Scroll To Top

Dogs and the men
who love them

Dogs and the men
who love them


The bond between gay men and their best friends, as witnessed at the AKC/Eukanuba dog show and beyond.

Sharon Sakson is a dog show judge, television producer, journalist, hound breeder, and, now, published author. She is scheduled to be at a booth, signing copies of her book, at the annual American Kennel Club/Eukanuba National Championship dog show in Long Beach, Calif., but she can't sit still. She makes a break from her table to explore the enormous convention center, checking out nearly every breed present at the show.

The coauthor of Paws and Reflect: Exploring the Bond Between Gay Men and Their Dogs smiles and nods to some handlers and owners she recognizes. After so long in the dog world, many of the same people and dogs pop up everywhere she goes. She says she can recognize more than 300 breeds of dog, almost twice as many as are registered with the AKC.

Paws and Reflect, released November 1, is the brainchild of Sakson, who is straight, and longtime friend Neil Plakcy. The pair knew each other growing up and became good friends when they reunited at a writers conference. They edited each other's work for a while, then they realized it was time to collaborate. After considering potential topics, they decided that Sakson's knowledge of the dog world and Plakcy's connections with other gay writers and pet owners laid a perfect foundation for a book about the unconditional love between gay men and their dogs.

"A higher percentage of gay men have dogs than the general population," Sakson says. "They usually don't have any kids but have a lot of love to give. And sometimes [gay] men and women have no connection to their own family, so the dog in their life really is their family."

The dog community and the gay community have a lot in common, Sakson explains. The binding thread, however, is that many dog people accept LGBT people because they, too, so often behave against the norm. "We have to be an accepting community," Sakson says. "All of us have somewhere between four and 12 dogs, which you have to be a little crazy to do. Gay is nowhere near being a so-called problem."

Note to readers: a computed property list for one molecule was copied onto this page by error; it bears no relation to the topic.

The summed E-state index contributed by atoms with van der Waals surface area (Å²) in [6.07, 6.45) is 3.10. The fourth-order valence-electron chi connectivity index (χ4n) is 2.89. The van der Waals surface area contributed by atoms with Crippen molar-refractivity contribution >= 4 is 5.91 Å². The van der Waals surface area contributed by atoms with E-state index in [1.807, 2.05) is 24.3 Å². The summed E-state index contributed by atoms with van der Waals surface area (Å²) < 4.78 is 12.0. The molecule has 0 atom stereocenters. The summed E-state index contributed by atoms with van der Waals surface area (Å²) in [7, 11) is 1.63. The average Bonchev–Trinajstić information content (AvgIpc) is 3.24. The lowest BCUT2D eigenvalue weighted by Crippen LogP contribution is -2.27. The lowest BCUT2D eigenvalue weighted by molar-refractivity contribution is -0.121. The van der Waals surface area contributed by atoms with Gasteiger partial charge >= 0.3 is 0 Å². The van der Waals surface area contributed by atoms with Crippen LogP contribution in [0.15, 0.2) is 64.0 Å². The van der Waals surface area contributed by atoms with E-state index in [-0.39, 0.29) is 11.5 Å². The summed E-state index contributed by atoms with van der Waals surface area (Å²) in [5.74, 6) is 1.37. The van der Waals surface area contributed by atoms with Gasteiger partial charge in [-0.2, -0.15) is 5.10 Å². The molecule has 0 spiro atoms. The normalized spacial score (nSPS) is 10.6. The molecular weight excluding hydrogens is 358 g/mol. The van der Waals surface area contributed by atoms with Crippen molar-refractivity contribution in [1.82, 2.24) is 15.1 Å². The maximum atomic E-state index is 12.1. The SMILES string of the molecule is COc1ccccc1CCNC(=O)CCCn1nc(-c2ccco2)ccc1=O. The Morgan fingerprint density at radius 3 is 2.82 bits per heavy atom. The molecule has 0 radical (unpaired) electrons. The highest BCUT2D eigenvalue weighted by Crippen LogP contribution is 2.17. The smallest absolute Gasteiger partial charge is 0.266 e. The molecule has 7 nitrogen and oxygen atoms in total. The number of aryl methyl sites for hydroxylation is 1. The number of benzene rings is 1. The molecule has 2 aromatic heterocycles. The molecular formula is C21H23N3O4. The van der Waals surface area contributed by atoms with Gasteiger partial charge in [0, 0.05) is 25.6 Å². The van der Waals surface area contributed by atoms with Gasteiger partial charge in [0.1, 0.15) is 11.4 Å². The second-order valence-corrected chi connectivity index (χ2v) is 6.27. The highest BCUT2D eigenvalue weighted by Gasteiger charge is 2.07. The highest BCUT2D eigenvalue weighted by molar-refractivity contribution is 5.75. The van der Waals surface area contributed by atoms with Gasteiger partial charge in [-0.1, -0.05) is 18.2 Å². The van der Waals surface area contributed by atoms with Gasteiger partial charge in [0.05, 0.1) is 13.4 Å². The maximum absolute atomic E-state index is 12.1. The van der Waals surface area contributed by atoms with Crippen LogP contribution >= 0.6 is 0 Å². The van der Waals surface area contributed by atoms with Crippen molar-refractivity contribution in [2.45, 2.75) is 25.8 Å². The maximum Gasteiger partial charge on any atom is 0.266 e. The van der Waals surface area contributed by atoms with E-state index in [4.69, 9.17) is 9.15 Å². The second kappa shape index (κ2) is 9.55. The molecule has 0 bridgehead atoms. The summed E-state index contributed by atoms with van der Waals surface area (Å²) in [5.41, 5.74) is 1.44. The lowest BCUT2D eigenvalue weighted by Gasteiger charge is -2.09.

Sakson says she loved working with contributors to the book because that experience introduced new people into her life. One of them is Justin Rudd, a Long Beach activist and dog enthusiast who attended the AKC/Eukanuba show with his bulldogs, 9-year-old Rosie and 10-month-old Riley. Rudd pulls his beautiful, panting, drooling dogs, each with personalities people fawn over wherever they go, in a Radio Flyer wagon.

Rudd is active in a network of charity and awareness events throughout the nation. He keeps busy with photography but is probably best known for his work on behalf of the Haute Dog parade ("A gay man is not afraid to dress up his dog for a parade") and bulldog beauty contest. And in 2001 Rudd started Santa Paws, a now-national program delivering supplies and holiday treats to shelter dogs. "Operation Santa Paws allows me to express my love for other dogs," he says. "I have a lot of love in my heart, but there's more I can give to abused or neglected dogs."

With all of this, the Alabama native still has energy to work on several weekly e-newsletters and spend time with his dogs at the Dog Zone, a three-acre beach area near his home that he worked with local officials to designate as dog-friendly. "We were living a block away from the beach and we weren't able to bring our dogs," Rudd says. To his knowledge the Dog Zone is the only official off-leash dog beach in Los Angeles County.

In addition to producing a weekly gay and lesbian e-newsletter, among other endeavors, he organizes an annual Blessing of the Animals event in a local park. More than 300 dogs, cats, and other animals are brought to the park for an interfaith blessing. "Gay people know it's organized by a gay man, so they don't feel intimidated to show up," Rudd says.

The unconditional love that Sakson cited as a driving force behind her book certainly lives in Rudd.

"The joy that I get from having dogs, I mean, how do you express it?" Rudd says. "I guess the saying about dog being man's best friend is true. Just when the world around you isn't going the way it's supposed to, your dog can give you joy."

Advocate Channel - The Pride StoreOut / Advocate Magazine - Fellow Travelers & Jamie Lee Curtis

From our Sponsors

Most Popular

Latest Stories

Michelle Garcia